A consummate multi-hyphenate, Virgil Abloh’s transversal practice spans music, graphic design, architecture, streetwear, and luxury. The first-ever museum survey of his work, “Virgil Abloh: Figures of Speech,” is now open at the Museum of Contemporary Art Chicago. Abloh rose through the ranks as part of Kanye West’s creative agency team, working on album covers and merchandising. The splash he made in 2013 launching his own Milan-based label, Off-White, eventually became a turning of the tide when he was appointed Men’s Artistic Director of Louis Vuitton in 2018.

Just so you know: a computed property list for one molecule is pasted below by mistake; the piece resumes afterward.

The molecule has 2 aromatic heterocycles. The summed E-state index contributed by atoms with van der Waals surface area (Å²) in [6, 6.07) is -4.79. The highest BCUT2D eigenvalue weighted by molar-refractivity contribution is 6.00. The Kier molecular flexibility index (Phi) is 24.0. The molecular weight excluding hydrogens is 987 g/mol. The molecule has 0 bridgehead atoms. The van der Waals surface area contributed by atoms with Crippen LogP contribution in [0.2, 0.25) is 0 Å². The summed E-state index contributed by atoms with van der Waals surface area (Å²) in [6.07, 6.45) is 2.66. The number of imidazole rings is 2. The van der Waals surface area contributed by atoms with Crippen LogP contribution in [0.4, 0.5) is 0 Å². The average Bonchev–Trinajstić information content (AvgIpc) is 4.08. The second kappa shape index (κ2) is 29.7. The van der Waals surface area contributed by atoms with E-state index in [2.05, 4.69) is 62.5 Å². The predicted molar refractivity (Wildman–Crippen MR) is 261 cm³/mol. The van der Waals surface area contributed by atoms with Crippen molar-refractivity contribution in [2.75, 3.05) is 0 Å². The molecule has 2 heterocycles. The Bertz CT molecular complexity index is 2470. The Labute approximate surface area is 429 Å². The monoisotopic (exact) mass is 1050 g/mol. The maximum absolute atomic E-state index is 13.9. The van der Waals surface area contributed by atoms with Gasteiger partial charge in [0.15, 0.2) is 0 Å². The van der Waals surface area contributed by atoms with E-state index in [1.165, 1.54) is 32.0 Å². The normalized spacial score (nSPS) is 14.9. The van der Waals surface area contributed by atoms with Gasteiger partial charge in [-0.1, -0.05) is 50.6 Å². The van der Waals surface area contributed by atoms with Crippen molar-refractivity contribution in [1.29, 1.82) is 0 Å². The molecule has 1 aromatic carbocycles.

As Samir Banta, who designed the scenography of the exhibition, noted in the exhibition catalogue: “young people do not come to a museum anymore to just look at a Van Gogh. You have to provide something else.” (Samples of "something else" provided at the Abloh expo? A Louis Vuitton kite, an unreleased wood-and-metal cabinet prototype for Ikea, Yeezus album studies.) Michael Darling, chief curator of the MCA, understands that the museum experience has changed. i-D spoke to him about addressing this new type of museum-goer, how to showcase cross-disciplinary work, and the power of the black gaze.

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